Around age six, we start learning how to tie our shoelaces, making knots that look like ribbons — or possibly more complex forms, if we are a little clumsy. We use knots every day, but the type of knots we generally use is associated with physical objects, things we can touch. In a recent study, published in two papers, joint collaborations by ICREA/ICFO researchers demonstrated multicolored light twists in new knotted ways. They have broken theoretical and experimental ground in this new field, uncovering new types of knots for twisted light and a new type of angular momentum.
In the first paper, published in Nature Photonics, ICFO researchers Emilio Pisanty, Gerard Jiménez Machado, Veronica Vicuña-Hernández, Antonio Picón, and Alessio Celi, led by ICREA Prof. at ICFO Maciej Lewenstein and UPC Prof. at ICFO Juan P. Torres, have designed a beam of light with a polarization state that forms three-lobed trefoils at each point, by combining light of different frequencies, and making the trefoils connect to each other in a way such that the light beam, as a whole, has the shape of a knot. These beams also exhibit a new kind of angular momentum, associated with the unusual symmetry of the beams, which remain unchanged when they’re rotated — but only when the polarization is rotated by a specific portion of the rotation in space. This new quantity is termed the torus-knot angular momentum, because of the type of knot in the beams, and the researchers were able to experimentally confirm its presence.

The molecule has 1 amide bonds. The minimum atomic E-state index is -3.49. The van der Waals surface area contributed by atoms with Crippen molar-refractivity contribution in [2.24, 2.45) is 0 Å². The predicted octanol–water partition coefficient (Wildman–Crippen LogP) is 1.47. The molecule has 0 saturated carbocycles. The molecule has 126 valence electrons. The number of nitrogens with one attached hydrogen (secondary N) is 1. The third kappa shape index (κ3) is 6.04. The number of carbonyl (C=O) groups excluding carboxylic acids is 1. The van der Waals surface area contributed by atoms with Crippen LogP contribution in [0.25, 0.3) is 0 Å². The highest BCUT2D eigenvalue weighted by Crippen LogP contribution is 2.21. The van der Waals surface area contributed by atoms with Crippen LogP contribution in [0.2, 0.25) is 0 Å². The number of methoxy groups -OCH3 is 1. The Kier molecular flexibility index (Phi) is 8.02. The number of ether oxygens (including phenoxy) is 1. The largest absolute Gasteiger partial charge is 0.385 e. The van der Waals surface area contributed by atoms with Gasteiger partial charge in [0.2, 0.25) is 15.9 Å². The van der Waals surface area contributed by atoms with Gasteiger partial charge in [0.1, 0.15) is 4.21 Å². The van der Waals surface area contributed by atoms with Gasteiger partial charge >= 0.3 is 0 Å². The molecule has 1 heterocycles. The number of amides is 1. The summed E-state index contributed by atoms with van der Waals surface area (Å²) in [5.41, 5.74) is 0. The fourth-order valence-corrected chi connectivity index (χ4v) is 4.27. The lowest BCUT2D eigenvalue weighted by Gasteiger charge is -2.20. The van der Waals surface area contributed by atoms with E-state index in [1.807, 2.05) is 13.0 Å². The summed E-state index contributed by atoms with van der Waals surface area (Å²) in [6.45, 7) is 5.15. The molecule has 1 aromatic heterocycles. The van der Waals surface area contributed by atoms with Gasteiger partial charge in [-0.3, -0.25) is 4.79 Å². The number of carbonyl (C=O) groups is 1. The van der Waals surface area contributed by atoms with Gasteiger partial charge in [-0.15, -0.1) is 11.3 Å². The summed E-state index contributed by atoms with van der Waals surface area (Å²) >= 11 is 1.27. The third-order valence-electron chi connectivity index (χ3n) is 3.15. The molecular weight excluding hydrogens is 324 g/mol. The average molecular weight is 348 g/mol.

In the second paper, published in Physical Review Letters, ICFO researchers Emilio Pisanty and Antonio Picón, led by ICREA Professor at ICFO Maciej Lewenstein, in collaboration with researchers from the University of Salamanca and from CU Boulder, show that the new type of angular momentum is conserved in interactions. They show, via theoretical simulations, that at extremely high intensities, many photons of light can be combined into single photons with high energy, and that these new, bigger photons carry the combined torus-knot angular momentum of the original, smaller photons.